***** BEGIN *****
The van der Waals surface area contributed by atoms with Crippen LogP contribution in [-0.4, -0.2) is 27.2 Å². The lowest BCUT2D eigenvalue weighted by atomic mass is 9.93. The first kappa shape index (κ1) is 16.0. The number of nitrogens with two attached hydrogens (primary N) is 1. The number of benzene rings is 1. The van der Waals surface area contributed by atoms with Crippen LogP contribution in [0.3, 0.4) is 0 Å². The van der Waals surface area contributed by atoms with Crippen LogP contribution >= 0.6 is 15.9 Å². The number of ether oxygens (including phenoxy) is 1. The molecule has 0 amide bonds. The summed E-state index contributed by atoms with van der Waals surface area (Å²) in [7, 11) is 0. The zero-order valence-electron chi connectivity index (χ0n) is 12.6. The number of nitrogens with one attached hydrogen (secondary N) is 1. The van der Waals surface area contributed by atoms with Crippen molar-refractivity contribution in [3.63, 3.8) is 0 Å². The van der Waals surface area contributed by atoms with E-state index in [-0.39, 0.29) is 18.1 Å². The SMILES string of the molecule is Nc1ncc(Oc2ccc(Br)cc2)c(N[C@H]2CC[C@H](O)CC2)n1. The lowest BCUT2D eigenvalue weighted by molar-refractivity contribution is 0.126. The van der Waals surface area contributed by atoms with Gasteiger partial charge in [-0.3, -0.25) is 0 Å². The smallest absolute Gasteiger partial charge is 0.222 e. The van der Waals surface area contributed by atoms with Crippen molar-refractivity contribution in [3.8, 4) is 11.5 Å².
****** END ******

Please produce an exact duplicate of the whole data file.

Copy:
The van der Waals surface area contributed by atoms with Crippen LogP contribution in [-0.4, -0.2) is 27.2 Å². The lowest BCUT2D eigenvalue weighted by atomic mass is 9.93. The first kappa shape index (κ1) is 16.0. The number of nitrogens with two attached hydrogens (primary N) is 1. The number of benzene rings is 1. The van der Waals surface area contributed by atoms with Crippen LogP contribution in [0.3, 0.4) is 0 Å². The van der Waals surface area contributed by atoms with Crippen LogP contribution >= 0.6 is 15.9 Å². The number of ether oxygens (including phenoxy) is 1. The molecule has 0 amide bonds. The summed E-state index contributed by atoms with van der Waals surface area (Å²) in [7, 11) is 0. The zero-order valence-electron chi connectivity index (χ0n) is 12.6. The number of nitrogens with one attached hydrogen (secondary N) is 1. The van der Waals surface area contributed by atoms with Crippen molar-refractivity contribution in [3.63, 3.8) is 0 Å². The van der Waals surface area contributed by atoms with E-state index in [-0.39, 0.29) is 18.1 Å². The SMILES string of the molecule is Nc1ncc(Oc2ccc(Br)cc2)c(N[C@H]2CC[C@H](O)CC2)n1. The lowest BCUT2D eigenvalue weighted by molar-refractivity contribution is 0.126. The van der Waals surface area contributed by atoms with Gasteiger partial charge in [-0.3, -0.25) is 0 Å². The smallest absolute Gasteiger partial charge is 0.222 e. The van der Waals surface area contributed by atoms with Crippen molar-refractivity contribution in [3.8, 4) is 11.5 Å².